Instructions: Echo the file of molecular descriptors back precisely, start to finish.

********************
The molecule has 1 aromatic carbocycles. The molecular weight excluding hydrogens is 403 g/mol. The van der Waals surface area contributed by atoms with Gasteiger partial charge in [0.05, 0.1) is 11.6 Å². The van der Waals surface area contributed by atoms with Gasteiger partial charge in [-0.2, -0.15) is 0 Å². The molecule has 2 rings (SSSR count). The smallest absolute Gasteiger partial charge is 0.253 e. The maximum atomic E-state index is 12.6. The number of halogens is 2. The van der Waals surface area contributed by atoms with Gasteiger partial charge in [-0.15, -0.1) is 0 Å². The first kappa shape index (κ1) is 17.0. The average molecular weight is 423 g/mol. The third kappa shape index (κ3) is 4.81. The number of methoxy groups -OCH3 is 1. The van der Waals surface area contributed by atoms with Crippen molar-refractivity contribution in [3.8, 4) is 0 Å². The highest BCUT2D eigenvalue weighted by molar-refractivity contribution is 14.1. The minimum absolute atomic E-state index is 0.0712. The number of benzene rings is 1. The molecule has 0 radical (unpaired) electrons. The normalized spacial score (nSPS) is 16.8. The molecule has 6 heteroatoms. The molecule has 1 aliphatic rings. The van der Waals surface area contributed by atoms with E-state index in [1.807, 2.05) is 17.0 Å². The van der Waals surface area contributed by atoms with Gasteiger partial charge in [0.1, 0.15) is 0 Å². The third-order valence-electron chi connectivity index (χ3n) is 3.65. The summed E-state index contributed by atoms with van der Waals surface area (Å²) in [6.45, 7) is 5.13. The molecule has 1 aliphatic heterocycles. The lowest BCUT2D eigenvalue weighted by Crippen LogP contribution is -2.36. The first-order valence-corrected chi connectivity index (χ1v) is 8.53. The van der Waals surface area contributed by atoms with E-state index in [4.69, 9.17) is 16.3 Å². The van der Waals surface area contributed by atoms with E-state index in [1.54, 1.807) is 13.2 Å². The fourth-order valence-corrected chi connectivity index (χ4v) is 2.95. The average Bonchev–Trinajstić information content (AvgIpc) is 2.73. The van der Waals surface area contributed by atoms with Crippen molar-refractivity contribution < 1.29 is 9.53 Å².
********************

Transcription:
The molecule has 1 aromatic carbocycles. The molecular weight excluding hydrogens is 403 g/mol. The van der Waals surface area contributed by atoms with Gasteiger partial charge in [0.05, 0.1) is 11.6 Å². The van der Waals surface area contributed by atoms with Gasteiger partial charge in [-0.2, -0.15) is 0 Å². The molecule has 2 rings (SSSR count). The smallest absolute Gasteiger partial charge is 0.253 e. The maximum atomic E-state index is 12.6. The number of halogens is 2. The van der Waals surface area contributed by atoms with Gasteiger partial charge in [-0.15, -0.1) is 0 Å². The first kappa shape index (κ1) is 17.0. The average molecular weight is 423 g/mol. The third kappa shape index (κ3) is 4.81. The number of methoxy groups -OCH3 is 1. The van der Waals surface area contributed by atoms with Crippen molar-refractivity contribution in [3.8, 4) is 0 Å². The highest BCUT2D eigenvalue weighted by molar-refractivity contribution is 14.1. The minimum absolute atomic E-state index is 0.0712. The number of benzene rings is 1. The molecule has 0 radical (unpaired) electrons. The normalized spacial score (nSPS) is 16.8. The molecule has 6 heteroatoms. The molecule has 1 aliphatic rings. The van der Waals surface area contributed by atoms with E-state index in [1.807, 2.05) is 17.0 Å². The van der Waals surface area contributed by atoms with Gasteiger partial charge in [0.1, 0.15) is 0 Å². The third-order valence-electron chi connectivity index (χ3n) is 3.65. The summed E-state index contributed by atoms with van der Waals surface area (Å²) in [6.45, 7) is 5.13. The molecule has 1 aliphatic heterocycles. The lowest BCUT2D eigenvalue weighted by Crippen LogP contribution is -2.36. The first-order valence-corrected chi connectivity index (χ1v) is 8.53. The van der Waals surface area contributed by atoms with E-state index in [4.69, 9.17) is 16.3 Å². The van der Waals surface area contributed by atoms with E-state index in [1.54, 1.807) is 13.2 Å². The fourth-order valence-corrected chi connectivity index (χ4v) is 2.95. The average Bonchev–Trinajstić information content (AvgIpc) is 2.73. The van der Waals surface area contributed by atoms with Crippen molar-refractivity contribution < 1.29 is 9.53 Å².